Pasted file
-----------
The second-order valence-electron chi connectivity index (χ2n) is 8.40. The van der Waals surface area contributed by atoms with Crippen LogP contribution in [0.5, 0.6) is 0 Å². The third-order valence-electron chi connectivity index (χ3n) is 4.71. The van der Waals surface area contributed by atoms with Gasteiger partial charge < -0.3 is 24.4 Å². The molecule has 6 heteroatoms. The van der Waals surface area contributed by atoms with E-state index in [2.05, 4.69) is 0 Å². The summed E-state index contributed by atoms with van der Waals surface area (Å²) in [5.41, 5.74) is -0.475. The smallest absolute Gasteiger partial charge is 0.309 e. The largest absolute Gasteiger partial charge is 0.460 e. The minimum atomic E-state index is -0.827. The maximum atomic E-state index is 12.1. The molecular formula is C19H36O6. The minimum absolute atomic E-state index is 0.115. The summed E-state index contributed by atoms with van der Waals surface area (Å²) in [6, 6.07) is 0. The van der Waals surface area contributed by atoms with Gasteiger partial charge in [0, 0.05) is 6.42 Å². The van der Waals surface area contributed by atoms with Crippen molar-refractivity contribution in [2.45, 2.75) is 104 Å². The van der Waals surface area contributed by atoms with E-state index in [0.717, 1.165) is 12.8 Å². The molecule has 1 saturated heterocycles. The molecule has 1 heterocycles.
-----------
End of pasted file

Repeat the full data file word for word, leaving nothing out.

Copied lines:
The second-order valence-electron chi connectivity index (χ2n) is 8.40. The van der Waals surface area contributed by atoms with Crippen LogP contribution in [0.5, 0.6) is 0 Å². The third-order valence-electron chi connectivity index (χ3n) is 4.71. The van der Waals surface area contributed by atoms with Gasteiger partial charge < -0.3 is 24.4 Å². The molecule has 6 heteroatoms. The van der Waals surface area contributed by atoms with E-state index in [2.05, 4.69) is 0 Å². The summed E-state index contributed by atoms with van der Waals surface area (Å²) in [5.41, 5.74) is -0.475. The smallest absolute Gasteiger partial charge is 0.309 e. The largest absolute Gasteiger partial charge is 0.460 e. The minimum atomic E-state index is -0.827. The maximum atomic E-state index is 12.1. The molecular formula is C19H36O6. The minimum absolute atomic E-state index is 0.115. The summed E-state index contributed by atoms with van der Waals surface area (Å²) in [6, 6.07) is 0. The van der Waals surface area contributed by atoms with Gasteiger partial charge in [0, 0.05) is 6.42 Å². The van der Waals surface area contributed by atoms with Crippen molar-refractivity contribution in [2.45, 2.75) is 104 Å². The van der Waals surface area contributed by atoms with E-state index in [0.717, 1.165) is 12.8 Å². The molecule has 1 saturated heterocycles. The molecule has 1 heterocycles.